The Jalopy Journal
Discussion in 'Traditional Hot Rods' started by Royalshifter, Dec 12, 2007.
Such a cool photo, I grew up on doorslammers with candy stripe roofs.
I wonder if 86ASR is Hugh Tucker when he had the Olds motor in the car. I always liked the street roadsters.
Yes, Hugh Tucker taking on Jim Cassady's hemi powered Model-T at the Pomona NHRA Winternationals. The Olds engine in Hugh's early Chevy roadster came out of Dave Stoll's V-Drive flat bottom boat. Hugh took the class win. Cassidy's combination incuded a manual transmission behind the Chrysler engine, whereas Hugh was using a B&M Hydro Stick automatic trans, which was a big advanatge in those days. Another advantage for Hugh was the use of quarter-elliptic rear suspension.
Van Luven, Johnson & Wilcox California Charger.
Lew Arrington's '65 GTO
"Another advantage for Hugh was the use of quarter-elliptic rear suspension."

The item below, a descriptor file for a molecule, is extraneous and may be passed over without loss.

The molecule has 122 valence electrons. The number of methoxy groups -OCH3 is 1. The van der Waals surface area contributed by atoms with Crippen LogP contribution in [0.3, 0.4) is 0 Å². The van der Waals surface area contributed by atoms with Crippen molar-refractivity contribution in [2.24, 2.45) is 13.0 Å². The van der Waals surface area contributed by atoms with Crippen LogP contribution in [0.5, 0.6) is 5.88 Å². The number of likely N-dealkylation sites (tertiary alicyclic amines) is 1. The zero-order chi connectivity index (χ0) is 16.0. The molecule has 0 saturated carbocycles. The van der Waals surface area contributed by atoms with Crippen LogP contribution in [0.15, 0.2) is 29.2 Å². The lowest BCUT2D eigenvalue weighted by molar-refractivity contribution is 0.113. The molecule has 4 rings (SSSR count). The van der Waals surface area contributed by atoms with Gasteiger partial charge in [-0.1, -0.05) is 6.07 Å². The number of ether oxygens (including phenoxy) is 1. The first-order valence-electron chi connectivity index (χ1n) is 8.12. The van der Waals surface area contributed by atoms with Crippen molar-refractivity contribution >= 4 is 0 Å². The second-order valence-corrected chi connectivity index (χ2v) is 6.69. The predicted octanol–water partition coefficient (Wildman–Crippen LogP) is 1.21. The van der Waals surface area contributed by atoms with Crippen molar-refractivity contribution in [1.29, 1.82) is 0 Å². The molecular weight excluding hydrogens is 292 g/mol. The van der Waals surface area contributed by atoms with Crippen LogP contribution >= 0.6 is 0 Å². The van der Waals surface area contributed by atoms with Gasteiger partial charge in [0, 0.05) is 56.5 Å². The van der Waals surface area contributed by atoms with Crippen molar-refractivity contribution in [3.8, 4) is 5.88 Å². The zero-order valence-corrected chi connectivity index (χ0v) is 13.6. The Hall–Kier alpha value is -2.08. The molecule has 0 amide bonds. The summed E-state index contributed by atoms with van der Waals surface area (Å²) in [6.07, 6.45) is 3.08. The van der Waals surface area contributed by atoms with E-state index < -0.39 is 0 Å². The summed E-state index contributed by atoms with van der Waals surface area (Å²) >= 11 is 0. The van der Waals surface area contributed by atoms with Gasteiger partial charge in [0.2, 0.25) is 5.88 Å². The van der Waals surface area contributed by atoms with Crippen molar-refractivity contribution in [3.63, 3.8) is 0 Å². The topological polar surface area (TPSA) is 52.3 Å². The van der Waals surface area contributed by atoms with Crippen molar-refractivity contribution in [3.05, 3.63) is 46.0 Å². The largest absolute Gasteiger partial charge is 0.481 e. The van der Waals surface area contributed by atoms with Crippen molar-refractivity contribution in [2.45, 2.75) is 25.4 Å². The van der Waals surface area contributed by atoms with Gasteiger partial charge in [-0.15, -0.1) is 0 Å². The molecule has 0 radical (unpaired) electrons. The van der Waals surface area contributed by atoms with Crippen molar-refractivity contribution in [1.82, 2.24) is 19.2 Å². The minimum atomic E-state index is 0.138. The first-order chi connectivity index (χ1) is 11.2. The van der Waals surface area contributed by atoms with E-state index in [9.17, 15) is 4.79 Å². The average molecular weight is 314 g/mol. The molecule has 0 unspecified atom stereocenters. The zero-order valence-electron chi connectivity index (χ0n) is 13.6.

It also helped (just a little) that he had an illegal narrowed body.
Seems safe enough:
When Hugh built the glass body, he shortened it about 10" behind the doors. This brought the rearend closer to the front axle, thus putting a lot more weight on the rear tires. According to Hugh this dropped the ET's almost a half a second. He told me he was very glad no one ever parked a stock Chevy roadster beside his car!
The white roadster was Jr. Thompson. Jim Cassady's roadster was black.
how the heck do all you guys know this minutiae!!?
Just out for a leisurely Sunday cruise!!!!
Because some of us were there. Cassidy's black T roadster was painted white during it's last season. Jr. Thompson never owned it, but he did most of the driving for Jim.
GuZler Tribute: http://illegends.homestead.com/guzler.html
The stock body is on the car in the photo above. The fiberglass body (as Dean mentioned) was modified regarding the length, but the width, to my knowledge, was the same as the original body...
I guess that you had to be there.
If you were not there....
you missed a hell of a good time!
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